# Expected value of “composite” probability distributions

Let $$X$$ be a uniform random number in $$0..n$$. Its expected value is $$n/2$$.

Next, let $$Y$$ obey a binomial distribution with $$X$$ trials and success probability $$p$$. So now we have a distribution where one of the parameters is itself a random variable. I'm not sure how this is called, but it reminds me of composite functions.

Can I compute the expected value of $$Y$$ simply as $$X\cdot p$$, and subsitute $$n/2$$ for $$X$$, yielding an expected value of $$np/2$$ for $$Y$$? If not, how do we compute the expected value of a distribution that has a parameter that is a random variable itself?

• I suppose you want $X$ to be uniform on $1,\ldots,n$ because a binomial distribution with $0$ trials would just be the degenerate random variable $0$. Or are you okay with that? – Math1000 Nov 16 '19 at 2:28
• By the way, what this is "called" is that $Y$, conditional on $X=n$ has $\mathrm{Bin}(n,p)$ distribution. With a slight abuse of notation, we can write $Y\mid X=n\sim\mathrm{Bin}(n,p)$. – Math1000 Nov 16 '19 at 2:31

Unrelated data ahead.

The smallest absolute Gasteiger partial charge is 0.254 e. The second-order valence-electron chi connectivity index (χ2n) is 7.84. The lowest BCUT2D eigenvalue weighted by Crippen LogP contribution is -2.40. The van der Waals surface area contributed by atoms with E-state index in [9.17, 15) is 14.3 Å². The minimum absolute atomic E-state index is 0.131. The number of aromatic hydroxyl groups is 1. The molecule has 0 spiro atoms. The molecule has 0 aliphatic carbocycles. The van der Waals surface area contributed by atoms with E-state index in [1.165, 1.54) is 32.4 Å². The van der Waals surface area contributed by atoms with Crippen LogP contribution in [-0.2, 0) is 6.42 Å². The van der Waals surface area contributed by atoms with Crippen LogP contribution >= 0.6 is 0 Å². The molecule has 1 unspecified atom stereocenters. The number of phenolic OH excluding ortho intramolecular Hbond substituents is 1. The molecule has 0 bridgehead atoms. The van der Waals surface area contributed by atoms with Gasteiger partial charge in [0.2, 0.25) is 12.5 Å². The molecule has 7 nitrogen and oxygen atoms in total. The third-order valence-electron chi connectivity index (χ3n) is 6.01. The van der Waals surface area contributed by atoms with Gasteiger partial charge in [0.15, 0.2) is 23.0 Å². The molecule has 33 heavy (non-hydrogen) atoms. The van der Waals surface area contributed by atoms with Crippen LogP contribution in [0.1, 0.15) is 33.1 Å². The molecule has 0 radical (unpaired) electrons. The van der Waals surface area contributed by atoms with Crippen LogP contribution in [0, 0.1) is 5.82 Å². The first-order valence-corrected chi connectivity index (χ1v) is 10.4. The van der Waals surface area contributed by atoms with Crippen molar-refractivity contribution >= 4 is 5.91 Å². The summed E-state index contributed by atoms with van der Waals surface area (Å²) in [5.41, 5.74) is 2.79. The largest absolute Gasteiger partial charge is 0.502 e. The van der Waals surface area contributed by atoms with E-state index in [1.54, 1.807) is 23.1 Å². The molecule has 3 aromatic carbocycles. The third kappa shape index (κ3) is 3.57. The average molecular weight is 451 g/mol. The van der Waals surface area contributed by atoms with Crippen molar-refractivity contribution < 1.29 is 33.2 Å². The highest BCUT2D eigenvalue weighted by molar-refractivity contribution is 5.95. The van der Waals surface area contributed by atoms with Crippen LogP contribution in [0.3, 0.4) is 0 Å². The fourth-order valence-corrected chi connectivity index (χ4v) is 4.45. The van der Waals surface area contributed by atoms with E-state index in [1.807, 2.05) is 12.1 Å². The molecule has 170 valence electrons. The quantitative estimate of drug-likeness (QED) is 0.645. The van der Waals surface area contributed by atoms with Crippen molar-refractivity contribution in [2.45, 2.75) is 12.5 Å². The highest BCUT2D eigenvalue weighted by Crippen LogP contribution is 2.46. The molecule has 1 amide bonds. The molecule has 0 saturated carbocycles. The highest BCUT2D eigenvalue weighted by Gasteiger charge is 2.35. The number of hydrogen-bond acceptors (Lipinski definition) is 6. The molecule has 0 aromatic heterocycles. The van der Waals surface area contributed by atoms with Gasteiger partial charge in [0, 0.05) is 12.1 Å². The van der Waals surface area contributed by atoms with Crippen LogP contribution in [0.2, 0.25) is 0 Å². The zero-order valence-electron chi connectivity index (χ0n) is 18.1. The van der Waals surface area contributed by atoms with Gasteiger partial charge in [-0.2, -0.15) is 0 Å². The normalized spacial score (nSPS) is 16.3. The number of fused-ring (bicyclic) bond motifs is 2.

• @Math1000 I think 0 trials should be a valid input to the binomial distribution. Of course, in that case the random variable will always be zero, but that's okay. Anyway, it's just an example, and I hope an answer will be generically enough so that I can apply it to arbitrary interval bounds. :) – user1494080 Nov 16 '19 at 2:36
• In that case, $$\mathbb E[Y] = \sum_{k=0}^n \mathbb E[Y\mid X=k]\mathbb P(X=k) = \sum_{k=0}^n kp\cdot\frac1{n+1} = \frac{np}2,$$ as expected. I will write this as an answer as well. – Math1000 Nov 16 '19 at 2:40

By the law of total expectation we compute $$\mathbb E[Y] = \sum_{k=0}^n \mathbb E[Y\mid X=k]\mathbb P(X=k) = \sum_{k=0}^n kp\cdot\frac1{n+1} = \frac{np}2,$$ as expected.
• Thank you, just to be sure I understood the prinicple: Let $W$ be an additional uniform random number in $0..m$ and let $X$ now be uniform in $0..W$. Then the expected value of this chain of three distributions would be $\Sigma_{j=0}^m\Sigma_{k=0}^j E[Y | X = k]P(X=k | W = j)P(W=j) = pm/4$. Is that correct? – user1494080 Nov 16 '19 at 3:35